Despite these funding cuts, AI research continued. In 1969, Bryson and Ho  proposed the basis of back-propagation for neural network learning. Furthermore, the first GA was proposed in 1975 by John Holland of the University of Michigan, who used selection, crossover, and mutation as genetic operators for optimization . In 1976, MYCIN  was developed by the same group as DENDRAL at Stanford University. MYCIN, which is a rulebased expert system for blood disease diagnosis using 450 if-then rules, was found to perform better than a junior doctor.
After 30 years, work on neural networks was taken up again in the field of AI. A new period—in which AI became a science—began in 1982, when John Hopfield published his Hopfield networks , which remain popular today. In 1986, back-propagation became a real implemented learning algorithm  in ANN, 16 years after it was proposed. It also triggered the start of distributed AI (DAI) through parallel distributed processing. After 22 years, fuzzy set theory or fuzzy logic was successfully built into dishwashers and washing machines in 1987 by Japanese companies. In 1992, genetic programming  was proposed by John Koza to manipulate a symbolic code representing LISP programs. Based on the ideas of DAI and artificial life, intelligent agents gradually took shape in the mid-1990s. In the late 1990s, hybrid systems of fuzzy logic, ANN, and GA became popular for solving complex problems. More recently, various new AI approaches have come into being, including ACO, particle swamp optimization (PSO), artificial immune optimization (AIO), and DNA computing. The potential of AI in the future—such as in manufacturing—remains unpredictable.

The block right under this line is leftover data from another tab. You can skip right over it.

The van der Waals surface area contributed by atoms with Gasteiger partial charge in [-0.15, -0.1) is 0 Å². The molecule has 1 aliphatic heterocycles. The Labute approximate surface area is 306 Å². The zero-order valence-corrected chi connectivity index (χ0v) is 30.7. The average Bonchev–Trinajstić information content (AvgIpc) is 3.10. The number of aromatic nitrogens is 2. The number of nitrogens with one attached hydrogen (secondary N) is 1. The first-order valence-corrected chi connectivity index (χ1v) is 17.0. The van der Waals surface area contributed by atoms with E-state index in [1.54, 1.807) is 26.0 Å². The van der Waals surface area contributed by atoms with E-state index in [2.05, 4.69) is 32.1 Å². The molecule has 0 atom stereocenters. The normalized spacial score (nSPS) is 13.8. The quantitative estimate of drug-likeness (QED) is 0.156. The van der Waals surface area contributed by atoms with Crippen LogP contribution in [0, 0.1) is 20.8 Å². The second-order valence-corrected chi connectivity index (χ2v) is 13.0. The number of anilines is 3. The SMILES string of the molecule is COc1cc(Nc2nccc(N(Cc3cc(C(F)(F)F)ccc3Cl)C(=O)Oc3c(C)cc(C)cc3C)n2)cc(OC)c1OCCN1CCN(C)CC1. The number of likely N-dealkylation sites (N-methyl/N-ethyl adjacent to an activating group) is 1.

The first popular AI tool was probably the AI-based chessplaying computer program Deep Blue , which was created by International Business Machines Corporation (IBM). When Garry Kasparov, the world chess champion at that time, played with Deep Blue in 1997 in an exhibition match, he lost the match to Deep Blue by 2.5 to 3.5. Another early example is the Honda ASIMO robot in 2005, which was able to climb stairs. For a robot to move in an unstructured environment and be commanded by a human, it requires the abilities of natural language processing, computer vision, perception, object recognition, machine learning, and motion control at runtime. More recently, in 2016, AlphaGo  of DeepMind beat the world Go champion Lee Sedol in four out of five games using cloud computing, reinforcement leaning, and a Monte Carlo search algorithm combined with a deep neural network for decision-making. Its newer version, AlphaGo Zero , surpassed the ability of AlphaGo in just three days through selflearning from scratch. Today, AI techniques and systems can be found in every field from chess playing to robot control, disease diagnosis to airplane autopilots, and smart design to intelligent manufacturing. In addition to the AI techniques summarized in Fig. 1, machine learning and deep learning show a great deal of promise for intelligent manufacturing.